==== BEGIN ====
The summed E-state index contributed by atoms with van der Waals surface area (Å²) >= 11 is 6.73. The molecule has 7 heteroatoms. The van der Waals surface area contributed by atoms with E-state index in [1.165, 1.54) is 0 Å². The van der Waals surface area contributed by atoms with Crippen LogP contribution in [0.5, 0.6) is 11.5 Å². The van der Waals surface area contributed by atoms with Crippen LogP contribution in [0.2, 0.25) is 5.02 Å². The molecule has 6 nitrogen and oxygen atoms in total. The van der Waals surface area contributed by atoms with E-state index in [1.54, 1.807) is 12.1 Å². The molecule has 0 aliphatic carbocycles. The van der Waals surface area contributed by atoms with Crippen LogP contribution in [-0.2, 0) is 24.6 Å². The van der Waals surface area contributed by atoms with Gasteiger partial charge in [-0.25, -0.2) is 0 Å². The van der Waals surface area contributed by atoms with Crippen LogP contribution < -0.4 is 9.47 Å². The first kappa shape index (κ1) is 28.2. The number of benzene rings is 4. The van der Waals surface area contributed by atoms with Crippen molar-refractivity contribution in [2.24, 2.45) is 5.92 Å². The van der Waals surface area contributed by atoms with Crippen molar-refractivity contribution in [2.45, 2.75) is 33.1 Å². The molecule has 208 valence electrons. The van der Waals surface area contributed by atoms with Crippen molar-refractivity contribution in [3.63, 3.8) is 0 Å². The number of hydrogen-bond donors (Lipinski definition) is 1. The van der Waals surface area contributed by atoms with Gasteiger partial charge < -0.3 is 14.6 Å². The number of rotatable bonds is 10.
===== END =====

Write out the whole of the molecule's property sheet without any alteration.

The summed E-state index contributed by atoms with van der Waals surface area (Å²) >= 11 is 6.73. The molecule has 7 heteroatoms. The van der Waals surface area contributed by atoms with E-state index in [1.165, 1.54) is 0 Å². The van der Waals surface area contributed by atoms with Crippen LogP contribution in [0.5, 0.6) is 11.5 Å². The van der Waals surface area contributed by atoms with Crippen LogP contribution in [0.2, 0.25) is 5.02 Å². The molecule has 6 nitrogen and oxygen atoms in total. The van der Waals surface area contributed by atoms with E-state index in [1.54, 1.807) is 12.1 Å². The molecule has 0 aliphatic carbocycles. The van der Waals surface area contributed by atoms with Crippen LogP contribution in [-0.2, 0) is 24.6 Å². The van der Waals surface area contributed by atoms with Gasteiger partial charge in [-0.25, -0.2) is 0 Å². The van der Waals surface area contributed by atoms with Crippen LogP contribution < -0.4 is 9.47 Å². The first kappa shape index (κ1) is 28.2. The number of benzene rings is 4. The van der Waals surface area contributed by atoms with Crippen molar-refractivity contribution in [2.24, 2.45) is 5.92 Å². The van der Waals surface area contributed by atoms with Crippen molar-refractivity contribution in [2.45, 2.75) is 33.1 Å². The molecule has 208 valence electrons. The van der Waals surface area contributed by atoms with Crippen molar-refractivity contribution in [3.63, 3.8) is 0 Å². The number of hydrogen-bond donors (Lipinski definition) is 1. The van der Waals surface area contributed by atoms with Gasteiger partial charge < -0.3 is 14.6 Å². The number of rotatable bonds is 10.